On the day of the tour, ticket sales
will begin at 9:30 a.m. at the purchase
price of$20. Lunch will be served
from 11 a.m. to 2 p.m. in Winity's
parish hall at a cost of $10. A silent
auction, from 10 a.m. to 3 p.m., also
will be a part of the tour day's events.
The featured home of the tour
is a Second Empire style mansion
owned by Susan and Jim Bachrach.
This architectural gem sits atop a
gentle rise overlooking Apalachicola
Bay. The original house with high
ceilings and tall dormer windows on
the ground floor was built in 1885.
The gabled tower, added in 1999,
emphasizes the Second Empire style.


Examples of Corky Richards' fine
wood craftsmanship are showcased
in this home and others on the tour.
The late Richards, a woodworker of
national renown, worked in deadhead
cypress, an indigenous and highly
prized wood raised from the river
floor.
Grand homes to charming
cottages and even a beached
houseboat round out the 2010 tour.
Guests to Apalachicola also can
enhance the weekend experience by
allowing time for the many historical
buildings and churches, museums,
inns and parks that herald this river
town as a truly unique place.
For more information or ticket
sales, please contact Winity
Episcopal Church at 653-9550 or
the Apalachicola Bay Chamber of
Commerce at 653-9419.


SPECIAL TO THE TIMES


LIFE


TI~ES


S'


C


D








Birth


Birthday


Madalynn Riley-Malone born
Jacob Riley, along with Morgan, Stephen Jr., Cloey
and Harmony Malone, would like to announce the birth
of their baby sister, Madalynn Jannelle Riley-Malone,
on Wednesday, March 17, 2010, at 6:50 a.m. CST.
She weighed 8 lbs., 5 ozs. and was 20%" long.
She is the daughter of Stephen Malone Sr., of East-
point, and Miranda Riley, of Carrabelle.
Paternal grandparents are Michael "Mike" and
Jeanette Malone, of Eastpoint.
Maternal grandparents are Royce and Lisa Riley,
of Carrabelle.
Paternal great-grandparents are Granny Brown, of
Georgia, and Granny Bellew, of Apalachicola.
Maternal great-grandparents are Thomas Lee and
Suzanne Brannan, of Carrabelle, and a great-great-
grandmother Merle Brannan, of Carrabelle.




PETOFTHE
WE E K


VOLUNTEERS are desperately needed to
socialize Ryan and all of the other dogs and
cats. We are always looking for people willing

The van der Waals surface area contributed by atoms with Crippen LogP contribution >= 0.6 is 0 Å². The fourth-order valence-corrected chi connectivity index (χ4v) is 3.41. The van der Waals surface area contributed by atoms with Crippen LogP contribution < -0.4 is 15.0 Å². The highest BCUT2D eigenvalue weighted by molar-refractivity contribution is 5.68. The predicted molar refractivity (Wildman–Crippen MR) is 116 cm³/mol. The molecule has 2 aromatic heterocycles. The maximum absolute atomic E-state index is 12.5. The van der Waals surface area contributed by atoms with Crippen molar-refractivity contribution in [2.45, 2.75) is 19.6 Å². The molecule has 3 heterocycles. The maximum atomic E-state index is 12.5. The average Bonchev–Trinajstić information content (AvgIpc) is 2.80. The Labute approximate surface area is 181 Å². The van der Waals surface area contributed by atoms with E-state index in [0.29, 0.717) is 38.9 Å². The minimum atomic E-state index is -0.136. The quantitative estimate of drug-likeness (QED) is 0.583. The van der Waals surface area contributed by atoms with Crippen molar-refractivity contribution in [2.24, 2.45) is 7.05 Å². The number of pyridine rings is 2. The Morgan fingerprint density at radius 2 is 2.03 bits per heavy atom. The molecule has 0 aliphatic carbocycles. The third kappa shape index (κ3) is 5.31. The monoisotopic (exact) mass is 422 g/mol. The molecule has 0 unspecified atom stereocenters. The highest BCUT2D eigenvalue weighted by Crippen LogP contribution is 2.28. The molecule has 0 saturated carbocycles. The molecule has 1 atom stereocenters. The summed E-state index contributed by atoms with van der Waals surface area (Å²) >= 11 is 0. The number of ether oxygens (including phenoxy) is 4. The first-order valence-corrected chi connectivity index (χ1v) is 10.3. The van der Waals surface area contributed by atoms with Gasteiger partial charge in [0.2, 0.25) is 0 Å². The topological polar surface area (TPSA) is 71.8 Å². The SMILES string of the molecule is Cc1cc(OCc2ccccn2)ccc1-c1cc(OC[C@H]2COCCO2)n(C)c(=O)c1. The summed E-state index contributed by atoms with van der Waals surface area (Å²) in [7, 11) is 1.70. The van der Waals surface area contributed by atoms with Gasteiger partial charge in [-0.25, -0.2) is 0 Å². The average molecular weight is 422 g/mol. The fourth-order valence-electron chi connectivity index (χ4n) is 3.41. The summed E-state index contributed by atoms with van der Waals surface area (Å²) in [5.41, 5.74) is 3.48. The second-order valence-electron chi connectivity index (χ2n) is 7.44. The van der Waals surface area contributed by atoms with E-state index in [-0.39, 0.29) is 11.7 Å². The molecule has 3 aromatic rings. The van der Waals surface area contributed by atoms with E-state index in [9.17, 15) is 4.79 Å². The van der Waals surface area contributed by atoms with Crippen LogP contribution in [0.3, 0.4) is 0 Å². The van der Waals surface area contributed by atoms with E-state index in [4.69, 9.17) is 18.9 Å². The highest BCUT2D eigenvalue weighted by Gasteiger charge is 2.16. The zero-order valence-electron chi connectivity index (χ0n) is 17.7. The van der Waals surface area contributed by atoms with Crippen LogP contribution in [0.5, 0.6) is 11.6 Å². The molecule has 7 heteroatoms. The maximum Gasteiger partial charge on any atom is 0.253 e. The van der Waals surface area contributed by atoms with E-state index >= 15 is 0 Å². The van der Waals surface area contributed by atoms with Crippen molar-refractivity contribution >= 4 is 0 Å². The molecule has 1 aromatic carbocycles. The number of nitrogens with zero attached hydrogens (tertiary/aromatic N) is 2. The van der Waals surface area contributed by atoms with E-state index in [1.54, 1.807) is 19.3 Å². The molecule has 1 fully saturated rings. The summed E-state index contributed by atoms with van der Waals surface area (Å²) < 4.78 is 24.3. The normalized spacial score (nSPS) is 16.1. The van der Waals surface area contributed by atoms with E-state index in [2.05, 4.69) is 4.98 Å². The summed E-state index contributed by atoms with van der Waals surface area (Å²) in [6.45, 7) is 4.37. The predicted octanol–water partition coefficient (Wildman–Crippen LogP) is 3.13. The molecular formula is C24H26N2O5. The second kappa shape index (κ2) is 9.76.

to bring one of our animals into their home to
be fostered for various needs. Anytime you can
spare would be greatly appreciated.
Call Karen at 670-8417 for more details or visit
the Franklin County Humane Society at 244
.
State Route 65 in Eastpoint. You may log ontO
the website at www.forgottenpets.org to see
more of our adoptable petS

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Thursday, April 1, 2010


B2 | The Times


Society


From left, Penny Reddice, Lloyd Davis, Alice Davis, Joyce Davis and Donna Pearson at the surprise


On March 13, Alice B. Davis
celebrated her 90th birthday with
a surprise party arranged by her
children, Donna Pearson, George and
Lloyd Davis, and Penny Reddice, and
grandchildren, Lisa McGee and Tory,
Tracey and Alice Salter.
The party was held at the old
Apalachicola High School with more
than 150 people attending.
Each guest received a blue ribbon
honoring Miss Alice.
She is mother to four children and has
26 grandchildren, 38 great-grandchildren


and nine great-great-grandchildren.
Miss Alice has resided in Apalachicola
for more than 50 years.
Apostle Granville Croom led the
opening prayer and blessed the meal.
Daniel Ferguson performed a dedication
song.
McGee read a poem dedicated to Miss
Alice, and Unjary Rosier performed an
interpretive dance.
There were special dedications
by George Davis, Alice Norman, and
Stephon and Loften Cargill. McGee was
mistress of ceremonies.


At left, a blue ribbon honoring Alice B. Davison on her 90th birthday.


Happy blessed Easter!
Masses for Holy Thursday,